Treasury Inspector General for Tax Administration
Inspections and Evaluations Highlights
Highlights of Report Number: 2016-IE-R003 to the Internal Revenue Service Acting Executive Director, Office of Equity, Diversity and Inclusion.
WHY TIGTA DID THIS STUDY
This project was initiated to determine whether the IRS can effectively assess its ability to provide reasonable accommodations involving adaptive technology in a timely manner. Federal agencies, including the IRS, are required by Section 501 of the Rehabilitation Act of 1973 and the Americans with Disabilities Amendments Act of 2008 to provide reasonable accommodations for employees with disabilities who need them. The Department of the Treasury and the IRS establish clear time limits for providing reasonable accommodations i.e., 20-business days for Treasury and 15-business days for the IRS unless extenuating circumstances exist. Both Department of the Treasury and IRS policy state that when a request has extenuating circumstances, the time for processing the request and providing the accommodation will be extended as necessary; however, such extensions should be rare.
WHAT TIGTA RECOMMENDED
TIGTA did not make any recommendations in the report because the IRS is currently reassessing its reasonable accommodation processes and procedures, including its definition of extenuating circumstances.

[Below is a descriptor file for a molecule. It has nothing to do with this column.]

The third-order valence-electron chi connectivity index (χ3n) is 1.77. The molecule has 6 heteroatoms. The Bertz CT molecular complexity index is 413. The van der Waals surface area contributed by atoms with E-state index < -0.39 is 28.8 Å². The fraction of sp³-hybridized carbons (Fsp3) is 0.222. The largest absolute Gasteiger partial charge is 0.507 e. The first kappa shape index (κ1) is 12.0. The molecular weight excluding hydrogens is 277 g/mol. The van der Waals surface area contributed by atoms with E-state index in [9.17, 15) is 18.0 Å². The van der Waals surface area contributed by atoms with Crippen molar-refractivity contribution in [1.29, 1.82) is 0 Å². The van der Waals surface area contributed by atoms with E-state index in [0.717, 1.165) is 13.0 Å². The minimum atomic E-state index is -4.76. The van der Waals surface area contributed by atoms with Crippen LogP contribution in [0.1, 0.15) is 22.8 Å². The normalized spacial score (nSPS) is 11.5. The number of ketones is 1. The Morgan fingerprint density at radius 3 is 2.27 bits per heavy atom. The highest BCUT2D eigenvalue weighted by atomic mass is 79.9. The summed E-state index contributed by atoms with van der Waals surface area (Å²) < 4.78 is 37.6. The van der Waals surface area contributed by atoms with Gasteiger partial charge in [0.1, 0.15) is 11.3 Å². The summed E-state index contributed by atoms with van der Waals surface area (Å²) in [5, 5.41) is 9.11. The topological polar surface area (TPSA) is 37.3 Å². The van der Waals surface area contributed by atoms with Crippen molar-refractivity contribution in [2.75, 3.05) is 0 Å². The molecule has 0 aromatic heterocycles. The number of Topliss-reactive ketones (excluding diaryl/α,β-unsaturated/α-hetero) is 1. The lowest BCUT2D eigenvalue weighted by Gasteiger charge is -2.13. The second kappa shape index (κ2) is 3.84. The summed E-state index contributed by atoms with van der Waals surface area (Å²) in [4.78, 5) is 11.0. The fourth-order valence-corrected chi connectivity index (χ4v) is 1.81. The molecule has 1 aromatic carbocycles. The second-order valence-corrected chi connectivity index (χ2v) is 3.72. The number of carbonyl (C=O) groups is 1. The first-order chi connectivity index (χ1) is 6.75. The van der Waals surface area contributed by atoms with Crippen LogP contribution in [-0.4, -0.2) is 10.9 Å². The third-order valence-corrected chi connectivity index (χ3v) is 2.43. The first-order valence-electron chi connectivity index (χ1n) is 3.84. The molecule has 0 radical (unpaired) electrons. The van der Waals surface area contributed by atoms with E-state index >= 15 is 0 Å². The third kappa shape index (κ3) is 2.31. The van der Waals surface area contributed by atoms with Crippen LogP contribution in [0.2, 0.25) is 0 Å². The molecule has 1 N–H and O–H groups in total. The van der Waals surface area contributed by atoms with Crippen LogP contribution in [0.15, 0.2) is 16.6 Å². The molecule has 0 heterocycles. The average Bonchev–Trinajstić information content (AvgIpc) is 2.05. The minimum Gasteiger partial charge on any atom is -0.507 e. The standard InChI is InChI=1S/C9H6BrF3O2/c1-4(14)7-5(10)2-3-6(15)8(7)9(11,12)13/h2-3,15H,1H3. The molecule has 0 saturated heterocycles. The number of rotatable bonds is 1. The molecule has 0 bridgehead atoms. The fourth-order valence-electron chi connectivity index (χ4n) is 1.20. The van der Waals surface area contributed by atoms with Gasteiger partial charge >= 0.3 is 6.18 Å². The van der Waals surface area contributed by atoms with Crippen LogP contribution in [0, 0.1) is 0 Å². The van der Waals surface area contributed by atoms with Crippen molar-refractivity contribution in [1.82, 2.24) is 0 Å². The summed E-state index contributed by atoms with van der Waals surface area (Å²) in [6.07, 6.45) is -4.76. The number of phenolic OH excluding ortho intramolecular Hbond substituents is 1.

In their response to the report, IRS officials stated that they are committed to promptly revamping reasonable accommodations processes and metrics.
December 2, 2015
THE INTERNAL REVENUE SERVICE NEEDS TO SET MEANINGFUL TIME LIMITS FOR MOST REASONABLE ACCOMMODATION REQUESTS FOR ADAPTIVE TECHNOLOGY
WHAT TIGTA FOUND
The IRS took an average of 70 business days in Fiscal Years 2013 and 2014 to close requests for adaptive technology made by employees with disabilities. However, the IRS designated 97 percent of all reasonable accommodation requests involving adaptive technology with the issue code 836, Special Equipment & Assistive Device – IRAP, as having at least one extenuating circumstance, making them exempt from a time limit.
Seventy-three percent of the IRS employees who completed an internal IRS reasonable accommodation survey were satisfied with the IRS’s reasonable accommodation process. Thirty of 36 IRS employees who requested adaptive technology accommodations that TIGTA interviewed indicated that they were generally satisfied with the IRS’s reasonable accommodation process; however, 16 of the employees interviewed stated delays resulted in down time or inefficiencies in their work.
READ THE FULL REPORT
To view the report, including the scope, methodology, and full IRS response, go to: